Things are looking good for job seekers in the United States. In 2018, over 300,000 jobs were added to the economy, and average wages rose 3.2%. Paired with historically low unemployment rates, the workforce holds more power than it has in recent years.
This presents a challenge for employers; as the labor market becomes more competitive, recruitment is tougher than it has ever been. HR professionals need to take a good look at their talent acquisition and management strategies to make sure they are meeting the mark for recruiting top talent. When analyzing current strategies and practices, employers should ask themselves:
Are my recruitment tactics out-of-the-box?
To remain competitive, employers have to stand out and do things a little differently. Taking a step (or three) outside of the traditional recruitment box can make your organization more noticeable and appealing. Here are some tactics that can really make a difference:
- Look outside your industry. There is an entire world of talent outside of your specific industry. Many skills can transfer from industry to industry, so don’t limit applicants based on industry.
- Utilize LinkedIn. LinkedIn has a lot of great tools for finding and pursuing talent. Take this proactive approach and start a conversation with someone, rather than passively waiting for people to apply.
- Bring technology into the recruitment process. Outdated recruitment tactics are a big red flag, especially for younger workouts. Consider one-click applications and video interviews.
- Provide flexibility. Do not limit your talent pool by describing your opening as a “9-5 office job.” Consider opening the position to remote employees and offering flexible schedules (when possible).
Remember, the employee experience starts the second the candidate considers applying for your company.
Does my strategy utilize AI?
Artificial Intelligence (AI) is the next big player in the HR game. You can use language analysis tools to remove unintentional bias from recruiting communications and to create meaningful conversations with recruits and employees. AI-powered chatbots are a great way to quickly address candidate and employee questions, so they never feel that they are helpless in a given situation. AI can also provide a real-time analysis of the existing workforce, so you can easily measure productivity, skill gaps, and whether or not employees are happy. That way, you can adjust where necessary, before unhappy or overworked employees leave.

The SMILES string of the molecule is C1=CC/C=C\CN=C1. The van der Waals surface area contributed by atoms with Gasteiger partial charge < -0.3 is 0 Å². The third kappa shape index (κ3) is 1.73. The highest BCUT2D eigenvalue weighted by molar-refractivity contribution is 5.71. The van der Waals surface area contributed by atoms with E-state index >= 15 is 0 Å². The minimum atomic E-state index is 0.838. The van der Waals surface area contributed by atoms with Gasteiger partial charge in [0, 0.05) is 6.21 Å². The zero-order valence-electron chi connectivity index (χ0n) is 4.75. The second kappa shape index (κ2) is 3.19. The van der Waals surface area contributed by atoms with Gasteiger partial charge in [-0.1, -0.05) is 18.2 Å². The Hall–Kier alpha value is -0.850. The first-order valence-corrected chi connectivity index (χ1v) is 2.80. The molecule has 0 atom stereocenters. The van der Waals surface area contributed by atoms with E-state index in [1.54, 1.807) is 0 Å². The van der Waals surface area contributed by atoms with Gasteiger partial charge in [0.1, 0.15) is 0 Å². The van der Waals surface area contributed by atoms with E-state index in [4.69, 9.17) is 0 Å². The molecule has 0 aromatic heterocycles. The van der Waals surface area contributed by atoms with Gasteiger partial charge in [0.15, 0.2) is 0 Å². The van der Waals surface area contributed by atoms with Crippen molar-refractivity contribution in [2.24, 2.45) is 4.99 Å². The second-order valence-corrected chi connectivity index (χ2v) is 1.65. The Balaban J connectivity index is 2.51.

How do my benefits offerings stand up to my competitors’?
Employee benefit packages are now just as big of a consideration--if not bigger--for talent management as salary. Employees need (not want) benefits that are affordable and that address their needs.
One way employers can make themselves stand out from the competition is to make some benefits available immediately upon hire. Gaps in coverage leave new employees anxious about what could happen to them. Offering benefits from hire date when possible can make your organization extremely attractive.
Additionally, take a look at the needs of your ideal candidate and address them through your voluntary benefits. For example, if you are looking for a tech-savvy millennial, consider offering telecommuting options. Student loan repayment programs, pet insurance, employee wellness programs, and caregiver benefits are all voluntary benefit options that address real-world concerns.
Am I doing this the best way?
Utilize technology to reduce administrative burden so the focus can be on what really matters--the people. HR professionals already wear many hats; they will never have the time to dedicate towards improving talent management strategies if they are spending most of their time on administrative tasks. Benefit administration software can drastically reduce the amount of time spent on paperwork, reporting, and compliance, so HR professionals can spend more time improving the employee experience.